Media Contact: Jerad Albracht, Senior Communications Specialist, 608-224-5007 or Bill Cosh, Communications Director, 608-224-5020

MADISON – College students never get scammed, right? Wrong. In fact, younger people who reported scams to the Federal Trade Commission (FTC) in 2017 lost money significantly more often than older consumers.

The Wisconsin Department of Agriculture, Trade and Consumer Protection (DATCP) asks college students to study up on common scams, recognize the risks they present, and learn about ways to stay protected.

“College-aged consumers who fell for financial scams in 2017 had a median loss of $400, which is a significant amount of money for a student who may need to set aside cash for textbooks, electronics, or rent,” said Michelle Reinen, Director of the Bureau of Consumer Protection. “The last thing a student wants to think about is scam protection, but given that there is real money on the line, it can’t be ignored.”

Many young people believe they are safe from scams because they are more web-savvy than older consumers, but con artists still hit victims hardest by phone (70% of 2017 fraud reports to the FTC involved contacts by phone). Younger consumers need to be on the lookout for unexpected contacts and solicitations and should be aware of “imposter scams”: threatening calls that claim to come from government agencies or well-known businesses (often utilities and tech companies) demanding money or personal information. Students may want to consider downloading a call-blocking app on their phone in order to limit these contacts.

Identity theft was another major issue for consumers last year, with credit card, employment, and utility-related fraud driving the majority of these complaints. College-aged consumers may be facing their first credit offers, finding their first jobs, or paying their first utility bills, so they need to be particularly cautious in responding to requests for information relating to these issues. They should start developing a habit of monitoring their credit reports to look for any inconsistent or unexpected entries. A consumer can access one free copy of their credit report from each of the three credit reporting agencies each year by visiting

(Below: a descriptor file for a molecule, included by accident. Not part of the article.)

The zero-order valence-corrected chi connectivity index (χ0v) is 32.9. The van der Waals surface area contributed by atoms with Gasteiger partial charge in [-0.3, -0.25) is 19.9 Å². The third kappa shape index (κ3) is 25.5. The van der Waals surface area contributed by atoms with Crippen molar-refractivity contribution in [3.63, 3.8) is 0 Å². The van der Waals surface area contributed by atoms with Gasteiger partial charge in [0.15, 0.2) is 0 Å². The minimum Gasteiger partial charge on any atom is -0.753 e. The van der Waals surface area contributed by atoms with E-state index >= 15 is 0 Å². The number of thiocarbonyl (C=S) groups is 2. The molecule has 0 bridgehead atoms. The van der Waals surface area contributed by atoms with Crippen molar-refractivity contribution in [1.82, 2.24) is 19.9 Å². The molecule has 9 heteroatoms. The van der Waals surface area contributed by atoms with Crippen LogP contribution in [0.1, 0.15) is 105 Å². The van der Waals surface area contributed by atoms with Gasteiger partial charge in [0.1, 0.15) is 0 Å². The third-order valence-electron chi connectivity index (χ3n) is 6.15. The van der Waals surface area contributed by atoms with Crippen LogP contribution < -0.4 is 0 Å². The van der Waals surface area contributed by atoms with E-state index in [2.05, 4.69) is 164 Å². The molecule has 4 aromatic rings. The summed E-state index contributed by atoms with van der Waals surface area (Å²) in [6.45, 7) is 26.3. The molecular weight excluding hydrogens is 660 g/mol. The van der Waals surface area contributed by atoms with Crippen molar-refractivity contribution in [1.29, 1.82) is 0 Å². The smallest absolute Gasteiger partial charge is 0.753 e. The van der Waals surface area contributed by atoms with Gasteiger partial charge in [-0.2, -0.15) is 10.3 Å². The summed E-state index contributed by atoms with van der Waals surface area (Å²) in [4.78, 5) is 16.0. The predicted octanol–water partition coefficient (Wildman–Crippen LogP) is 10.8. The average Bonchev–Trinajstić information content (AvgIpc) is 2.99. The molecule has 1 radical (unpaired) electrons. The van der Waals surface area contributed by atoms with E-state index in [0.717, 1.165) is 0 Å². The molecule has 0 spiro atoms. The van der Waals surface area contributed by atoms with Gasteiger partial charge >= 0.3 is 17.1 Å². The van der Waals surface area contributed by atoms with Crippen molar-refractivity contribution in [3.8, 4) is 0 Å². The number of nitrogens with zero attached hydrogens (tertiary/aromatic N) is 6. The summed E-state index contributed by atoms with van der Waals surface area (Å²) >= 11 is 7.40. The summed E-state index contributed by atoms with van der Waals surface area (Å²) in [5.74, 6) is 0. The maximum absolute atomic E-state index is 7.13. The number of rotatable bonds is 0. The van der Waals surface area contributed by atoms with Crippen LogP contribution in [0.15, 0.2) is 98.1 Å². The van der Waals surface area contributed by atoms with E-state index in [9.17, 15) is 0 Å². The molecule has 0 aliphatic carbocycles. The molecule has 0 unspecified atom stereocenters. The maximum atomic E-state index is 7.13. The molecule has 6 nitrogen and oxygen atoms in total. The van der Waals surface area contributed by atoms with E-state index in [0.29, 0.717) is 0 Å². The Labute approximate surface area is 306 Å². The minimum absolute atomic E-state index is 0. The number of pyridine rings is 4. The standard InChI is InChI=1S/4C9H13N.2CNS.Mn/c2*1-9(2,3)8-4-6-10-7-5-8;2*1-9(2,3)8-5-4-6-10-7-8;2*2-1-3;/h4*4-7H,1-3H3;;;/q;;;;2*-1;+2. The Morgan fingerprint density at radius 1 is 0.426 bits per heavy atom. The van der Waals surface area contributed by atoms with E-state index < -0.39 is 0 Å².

Scam education is not about knowing the intricacies of each and every fraudulent operation. Many scams are the same at their core but are packaged in a unique way. The best way to stay protected is to familiarize yourself with some of the main fraud themes and to learn how to spot the common “red flags” that run through these operations.

  • DATCP’s “Ten Tips to Avoid Fraud” fact sheet is an excellent place to start your scam education.
  • Discussing news stories about financial scams and the common red flags is an important part of awareness and prevention. Students or family members with questions or concerns about consumer issues should check out the consumer protection and identity theft fact sheets on the DATCP website. They can also reach out to DATCP’s Consumer Protection Hotline (800-422-7128; for guidance.

Some of the red flags that are common among many scam operations include:

  • Requests from strangers for personally identifiable information. Never share sensitive information in an unsolicited phone call or in response to an unsolicited email or text message.
  • Requests for wire transfers. Never wire money to someone you don’t know.
  • Requests for payment by prepaid debit or gift card. Be extremely suspicious of requests to make payments using prepaid debit cards or store gift cards, and remember that government agencies and utilities will never request payment by iTunes or Google Play gift cards.
  • Requests for you to cash a check on their behalf. If a stranger asks you to cash a check and send them back a portion, the check is fake and you will be on the hook for the full amount and any associated fees when the bank discovers the fraud.

For additional information or to file a complaint, visit the Consumer Protection Bureau at or contact the Consumer Protection Hotline.

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